United States Looting Policy

One of the common practices of the United States, after a hostile take over of a country, is the stealing of that country’s national treasure. Just as an example, in December of 1914, after the marines invaded Haiti, the U.S. took $500,000 from the Haitian National Bank [history.state.gov]. This practice has become a top priority upon any army adventure of the U.S.

During the first year of the 2003 U.S. occupation of Iraq, up to $6.6B were lost – that’s an amount in the U.S accounts. However, Osama al-Nujaifi, the speaker of the Iraqi parliament, said the actual total lost is as much as $18.7B [Al Jazeera Jun 19-2011]. Take into account that between 2003 and 2004, the U.S. sent $12B in cash to Iraq. This money was generated from oil sales, seized Iraqi assets and surplus funds from the United Nations’ oil for food program. Furthermore, once it was announced the war in Iraq was over, after 4,000 U.S. casualties, many would have expected that was the end of it but the Pentagon requested $3B for operations in Iraq. On top of that, the special inspector general for Iraq reconstruction revealed in January 2012 that over $2B in funds for Iraq had disappeared [RT News Feb 13-2012].

Now, let see the case of Libya. NATO, as the extended arm of the U.S. Army, back in 2011, took $6B of gold reserves. However, that’s on our accounts, specialist on the subject estimate that about $200B were actually stolen from that country that before the innovation was the most prosperous and egalitarian African nation [LibreRed ]. Also consider that one of the favorite targets of the U.S. is Iran, and among many of the sanctions against that county is the freeze of $50B of their treasury [FreeBeacon]. The media constantly depicts those fund as if they were U.S. property. It’s clear that if we get to invade Iran, those $50B would be missing in no time under our supervision.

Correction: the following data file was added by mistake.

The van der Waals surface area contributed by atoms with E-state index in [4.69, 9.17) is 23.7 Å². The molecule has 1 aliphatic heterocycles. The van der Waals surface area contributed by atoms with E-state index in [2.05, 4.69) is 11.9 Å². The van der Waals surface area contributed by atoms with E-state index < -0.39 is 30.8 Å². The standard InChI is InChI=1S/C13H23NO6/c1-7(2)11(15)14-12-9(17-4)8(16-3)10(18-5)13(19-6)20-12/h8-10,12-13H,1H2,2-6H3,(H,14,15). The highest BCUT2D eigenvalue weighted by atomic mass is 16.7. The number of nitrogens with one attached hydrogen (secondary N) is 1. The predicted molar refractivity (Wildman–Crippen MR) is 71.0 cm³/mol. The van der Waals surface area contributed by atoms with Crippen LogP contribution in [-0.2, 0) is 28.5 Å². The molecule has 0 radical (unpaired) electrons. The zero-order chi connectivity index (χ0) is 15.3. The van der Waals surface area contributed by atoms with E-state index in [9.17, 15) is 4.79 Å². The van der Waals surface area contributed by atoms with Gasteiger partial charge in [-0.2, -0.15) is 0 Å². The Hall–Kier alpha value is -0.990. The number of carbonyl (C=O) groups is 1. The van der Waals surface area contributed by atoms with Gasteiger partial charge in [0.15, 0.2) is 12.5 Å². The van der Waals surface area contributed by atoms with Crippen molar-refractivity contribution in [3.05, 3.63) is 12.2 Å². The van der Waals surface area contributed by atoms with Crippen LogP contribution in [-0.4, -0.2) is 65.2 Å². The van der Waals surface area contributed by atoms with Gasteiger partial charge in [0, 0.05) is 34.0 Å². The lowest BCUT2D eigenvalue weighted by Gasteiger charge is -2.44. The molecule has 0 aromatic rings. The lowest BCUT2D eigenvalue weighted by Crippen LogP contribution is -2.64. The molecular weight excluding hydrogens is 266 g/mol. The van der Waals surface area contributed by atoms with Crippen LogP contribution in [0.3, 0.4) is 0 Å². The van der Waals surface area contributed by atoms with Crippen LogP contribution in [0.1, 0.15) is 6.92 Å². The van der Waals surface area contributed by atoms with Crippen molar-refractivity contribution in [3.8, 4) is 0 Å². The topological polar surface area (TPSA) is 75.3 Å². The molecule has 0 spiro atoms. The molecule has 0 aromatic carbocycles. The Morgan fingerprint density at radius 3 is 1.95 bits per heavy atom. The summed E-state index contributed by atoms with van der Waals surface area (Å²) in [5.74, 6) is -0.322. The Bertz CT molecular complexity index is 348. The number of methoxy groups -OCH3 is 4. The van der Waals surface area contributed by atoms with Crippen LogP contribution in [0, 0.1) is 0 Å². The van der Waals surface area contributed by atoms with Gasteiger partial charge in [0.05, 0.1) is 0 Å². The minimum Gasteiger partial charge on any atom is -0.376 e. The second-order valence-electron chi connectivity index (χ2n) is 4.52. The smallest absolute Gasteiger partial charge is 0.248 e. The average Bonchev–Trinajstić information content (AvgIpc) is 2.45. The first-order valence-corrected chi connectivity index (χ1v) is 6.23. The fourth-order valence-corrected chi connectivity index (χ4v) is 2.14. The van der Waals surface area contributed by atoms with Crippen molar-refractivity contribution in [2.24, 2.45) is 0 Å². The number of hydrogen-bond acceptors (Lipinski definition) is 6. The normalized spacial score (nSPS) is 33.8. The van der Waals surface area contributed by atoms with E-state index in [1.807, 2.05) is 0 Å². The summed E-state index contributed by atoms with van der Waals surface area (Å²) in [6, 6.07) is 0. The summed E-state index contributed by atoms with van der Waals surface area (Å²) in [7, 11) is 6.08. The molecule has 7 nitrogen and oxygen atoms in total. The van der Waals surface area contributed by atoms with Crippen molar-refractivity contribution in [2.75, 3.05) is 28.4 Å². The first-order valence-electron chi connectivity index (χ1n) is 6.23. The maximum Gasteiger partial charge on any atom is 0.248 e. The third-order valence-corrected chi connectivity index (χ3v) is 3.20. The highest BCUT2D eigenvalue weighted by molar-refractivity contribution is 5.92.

Now, Let’s see the case of Latin America. If the U.S. government did not any mercy with the poor nation of Haiti, just imagine what we would do if we get to put our hands on the treasury of other countries with their own reversers, such as Ecuador, Brazil, or Bolivia. However, the most immediate target is Venezuela. After the NATO invasion of Libya, Venezuela decided to take precautions with their own reserves, so they took all of their gold. It’s estimated that Venezuela owns 367,6 tons of gold which represents 69,3% of their reserves [RT 31 may 2015].

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